Proposed budget would slash SNAP benefits


The changes to the SNAP program could affect hundreds of thousands of current program users

Gracie Mena, Rampage Reporter

Across America there is poverty. Children in homes whose parents can’t afford enough groceries go hungry here in the United states. In 2016, 21.2% (15.3 million) of all children in America were living in poverty.  An estimate from the USDA says that 12.3% of American households did not have food security due to lack of resources.

One of the largest food assistance programs is SNAP (Supplement Nutrition Assistance Program) also knows as food stamps. In 2015, SNAP lifted 4.6 million Americans above the poverty line. In 2019, the number of persons receiving SNAP benefits was 38,138,664. The large program that is helping millions of American families put food on the table. But how does it work?

Food stamps can only be used with an EBT card, which stands for Electronic Benefits Transfer card. These can be used at more than 238,000 authorized retailers all over the nation. They can be used at grocery stores, convince stores, some gas stations, and other locations.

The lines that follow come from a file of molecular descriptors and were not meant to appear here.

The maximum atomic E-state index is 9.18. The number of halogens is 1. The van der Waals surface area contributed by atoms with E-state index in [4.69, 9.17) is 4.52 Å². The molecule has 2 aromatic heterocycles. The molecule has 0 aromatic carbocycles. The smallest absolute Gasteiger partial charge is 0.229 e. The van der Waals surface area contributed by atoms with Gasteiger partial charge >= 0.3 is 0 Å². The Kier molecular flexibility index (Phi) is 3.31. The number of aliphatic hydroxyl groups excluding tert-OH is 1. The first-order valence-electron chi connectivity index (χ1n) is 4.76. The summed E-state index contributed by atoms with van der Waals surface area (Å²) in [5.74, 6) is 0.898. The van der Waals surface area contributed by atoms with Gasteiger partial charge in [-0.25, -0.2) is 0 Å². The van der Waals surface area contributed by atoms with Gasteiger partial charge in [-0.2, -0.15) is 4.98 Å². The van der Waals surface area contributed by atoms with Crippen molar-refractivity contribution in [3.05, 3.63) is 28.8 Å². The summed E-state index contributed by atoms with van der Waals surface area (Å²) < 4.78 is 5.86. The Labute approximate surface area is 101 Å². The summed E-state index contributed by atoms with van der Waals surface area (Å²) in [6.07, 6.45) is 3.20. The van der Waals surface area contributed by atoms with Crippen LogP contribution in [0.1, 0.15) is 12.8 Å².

An EBT card can buy almost all food including fruits/vegetables, bread, dairy, meat, fish, candy, etc. Food stamps do not cover alcohol, tobacco products, non-food items (pet food, soaps, household supplies, etc.), vitamins/minerals, or food that will be eaten in the store. Food stamps cannot be used to buy hot food. For example, someone with an EBT card could not go into Papa John’s and purchase a pizza with it.

SNAP eligibility is based on the number of people in a household, household assets and/or resources, income, employment status, and more. This could all change with President Trump’s latest budget, in which where he wants to cut $220 billion from SNAP over the next decade.

Food stamps have a requirement stating recipients of benefits must work at least 20 hours of a week. Although recipients must work 20 hours a week, some areas can waiver that if there is high unemployment or surplus of labor. This proposed budget will make these waivers very hard to obtain, which could result in more than 750,000 Americans losing their SNAP benefits.